The climate crisis and technological changes could shape a "new generation of severe inequalities in human development," according to a U.N. report released Monday.
They represent seismic shifts that, unchecked, could trigger a "new great divergence" in society of the kind not seen since the industrial revolution, according to the 2019 Human Development Report.
Climate change and disasters "run along, exploit and deepen existing social and economic fault lines," the report states.
"Just as the gap in basic living standards is narrowing ... the abilities people will need to compete in the future have evolved," Achim Steiner, head of the U.N. Development Programme (UNDP), said in the foreword, pointing to education and technology.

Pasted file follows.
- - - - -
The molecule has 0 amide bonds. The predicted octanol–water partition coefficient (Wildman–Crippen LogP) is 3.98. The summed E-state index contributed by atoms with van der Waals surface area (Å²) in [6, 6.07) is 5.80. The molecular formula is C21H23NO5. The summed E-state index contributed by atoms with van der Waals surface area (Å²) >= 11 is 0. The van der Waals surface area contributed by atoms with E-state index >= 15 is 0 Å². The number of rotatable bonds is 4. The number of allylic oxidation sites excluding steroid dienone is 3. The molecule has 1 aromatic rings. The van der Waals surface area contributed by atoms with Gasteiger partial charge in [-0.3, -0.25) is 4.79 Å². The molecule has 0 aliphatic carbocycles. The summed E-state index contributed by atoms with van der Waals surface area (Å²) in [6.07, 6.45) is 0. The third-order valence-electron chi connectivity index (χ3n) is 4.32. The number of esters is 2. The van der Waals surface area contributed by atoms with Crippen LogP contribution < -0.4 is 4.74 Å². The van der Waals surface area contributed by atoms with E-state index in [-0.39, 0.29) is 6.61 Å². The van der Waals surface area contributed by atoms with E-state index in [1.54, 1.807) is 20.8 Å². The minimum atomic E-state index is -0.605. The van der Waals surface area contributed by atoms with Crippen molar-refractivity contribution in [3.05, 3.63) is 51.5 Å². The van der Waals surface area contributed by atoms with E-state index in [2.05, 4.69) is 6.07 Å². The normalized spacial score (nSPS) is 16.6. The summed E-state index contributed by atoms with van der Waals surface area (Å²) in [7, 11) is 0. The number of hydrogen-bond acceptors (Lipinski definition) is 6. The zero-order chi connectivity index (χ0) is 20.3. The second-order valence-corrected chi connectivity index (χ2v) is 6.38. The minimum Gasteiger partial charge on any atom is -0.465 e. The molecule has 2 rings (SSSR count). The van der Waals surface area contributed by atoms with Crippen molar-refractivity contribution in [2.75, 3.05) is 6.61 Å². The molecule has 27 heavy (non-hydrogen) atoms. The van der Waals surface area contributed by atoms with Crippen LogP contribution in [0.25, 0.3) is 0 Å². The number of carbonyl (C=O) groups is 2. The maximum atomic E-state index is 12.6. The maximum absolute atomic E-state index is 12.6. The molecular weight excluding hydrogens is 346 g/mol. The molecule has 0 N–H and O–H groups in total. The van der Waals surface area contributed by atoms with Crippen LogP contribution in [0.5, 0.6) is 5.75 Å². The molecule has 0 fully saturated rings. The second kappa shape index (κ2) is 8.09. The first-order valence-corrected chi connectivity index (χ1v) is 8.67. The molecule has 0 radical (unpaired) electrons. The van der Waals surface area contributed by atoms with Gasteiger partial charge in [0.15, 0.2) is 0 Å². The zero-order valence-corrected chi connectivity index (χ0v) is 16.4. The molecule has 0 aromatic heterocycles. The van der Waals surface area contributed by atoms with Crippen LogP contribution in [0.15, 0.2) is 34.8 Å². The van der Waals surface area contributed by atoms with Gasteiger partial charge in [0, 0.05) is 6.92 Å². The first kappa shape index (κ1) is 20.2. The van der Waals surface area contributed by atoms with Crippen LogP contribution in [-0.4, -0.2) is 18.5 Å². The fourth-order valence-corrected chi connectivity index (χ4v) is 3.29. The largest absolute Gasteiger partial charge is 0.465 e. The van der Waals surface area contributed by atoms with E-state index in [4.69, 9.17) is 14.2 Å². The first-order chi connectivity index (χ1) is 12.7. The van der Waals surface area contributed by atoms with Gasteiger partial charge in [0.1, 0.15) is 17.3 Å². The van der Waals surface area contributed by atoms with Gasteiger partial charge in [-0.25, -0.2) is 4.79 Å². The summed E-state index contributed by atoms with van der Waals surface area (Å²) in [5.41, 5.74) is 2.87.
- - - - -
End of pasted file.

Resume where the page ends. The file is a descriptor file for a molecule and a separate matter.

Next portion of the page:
In countries with very high human development, subscriptions to fixed broadband are growing 15 times faster than in countries with low human development, according to the UNDP. The proportion of adults with tertiary education is growing more than six times faster.
"What used to be 'nice-to-haves,' like going to university or access to broadband are increasingly important for success, but left only with the basics, people find the rungs knocked out of their ladder to the future," the report's lead author Pedro Conceicao said.
The report, set to be launched in Bogota later Monday, also argues that inequality is behind the protests sweeping across the world, from Hong Kong to Chile and Iraq. Arguing that "inequality is not beyond solutions," the UNDP sets out policy options to tackle drivers of inequality in the report.